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Series II - Chapter 56 - 'Is There Profound Thinking?'

Series II - Chapter 56 - 'Is There Profound Thinking?'

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Commentaries on Living

FAR BEYOND THE palms was the sea, restless and cruel; it was never calm, but always rough with waves and strong currents. In the silence of the night its roar could be heard some distance inland, and in that deep voice there was a warning, a threat. But here among the palms there were deep shadows and stillness. It was full moon and almost like daylight, without the heat and the glare, and the light on those waving palms was soft and beautiful. The beauty was not only of the moonlight on the palms, but also of the shadows, of the rounded trunks, of the sparkling waters and the rich earth. The earth, the sky, the man walking by, the croaking frogs, and the distant whistle of a train - it was all one living thing not measurable by the mind.

The mind is an astonishing instrument; there is no man-made machinery that is so complex, subtle with such infinite possibilities. We are only aware of the superficial levels of the mind, if we are aware at all, and are satisfied to live and have our being on its outer surface. We accept thinking as the activity of the mind: the thinking of the general who plans wholesale murder, of the cunning politician, of the learned professor, of the carpenter. And is there profound thinking? Is not all thinking a surface activity of the mind? In thought, is the mind deep? Can the mind, which is put together, the result of time, of memory, of experience, be aware of something which is not of itself? The mind is always groping, seeking something beyond its own self-enclosing activities, but the centre from which it seeks remains ever the same.

The mind is not merely the surface activity, but also the hidden movements of many centuries. These movements modify or control the outer activity so the mind develops its own dualistic conflict. There is not a whole, total mind, it is broken up into many parts, one in opposition to another. The mind that seeks to integrate, coordinate itself, cannot bring peace among its many broken parts. The mind that is made whole by thought, by knowledge, by experience, is still the result of time and sorrow; being put together, it is still a thing of circumstances.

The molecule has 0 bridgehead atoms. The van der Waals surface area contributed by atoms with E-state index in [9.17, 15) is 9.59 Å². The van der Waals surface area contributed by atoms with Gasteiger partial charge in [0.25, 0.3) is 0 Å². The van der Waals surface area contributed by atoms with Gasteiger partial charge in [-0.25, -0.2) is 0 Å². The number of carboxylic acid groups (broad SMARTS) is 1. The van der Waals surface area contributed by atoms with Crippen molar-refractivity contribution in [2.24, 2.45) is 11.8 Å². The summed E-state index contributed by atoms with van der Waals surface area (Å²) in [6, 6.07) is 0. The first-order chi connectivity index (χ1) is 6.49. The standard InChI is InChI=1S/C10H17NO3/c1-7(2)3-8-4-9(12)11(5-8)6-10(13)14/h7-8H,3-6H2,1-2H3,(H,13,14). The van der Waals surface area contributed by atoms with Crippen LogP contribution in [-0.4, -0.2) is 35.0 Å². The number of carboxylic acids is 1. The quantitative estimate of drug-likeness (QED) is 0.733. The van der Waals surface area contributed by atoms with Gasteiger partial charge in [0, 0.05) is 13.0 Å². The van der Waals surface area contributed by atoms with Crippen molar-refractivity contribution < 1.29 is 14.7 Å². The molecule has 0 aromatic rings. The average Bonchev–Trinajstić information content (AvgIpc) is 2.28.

We are approaching this problem of integration wrongly. The part can never become the whole. Through the part the whole cannot be realized, but we do not see this. What we do see is the particular enlarging itself to contain the many parts; but the bringing together of many parts does not make for integration, nor is it of great significance when there is harmony between the various parts. It is not harmony or integration that is of importance, for this can be brought about with care and attention, with right education; but what is of the highest importance is to let the unknown come into being. The known can never receive the unknown. The mind is ceaselessly seeking to live happily in the puddle of self-created integration, but this will not bring about the creativity of the unknown.

Essentially, self-improvement is but mediocrity. Self-improvement through virtue, through identification with capacity, through any form of positive or negative security, is a self-enclosing process however wide. Ambition breeds mediocrity, for ambition is the fulfilment of the self through action, through the group, through idea. The self is the centre of all that is known, it is the past moving through the present to the future, and all activity in the field of the known makes for shallowness of mind. The mind can never be great, for what is great is immeasurable. The known is comparable, and all the activities of the known can only bring sorrow.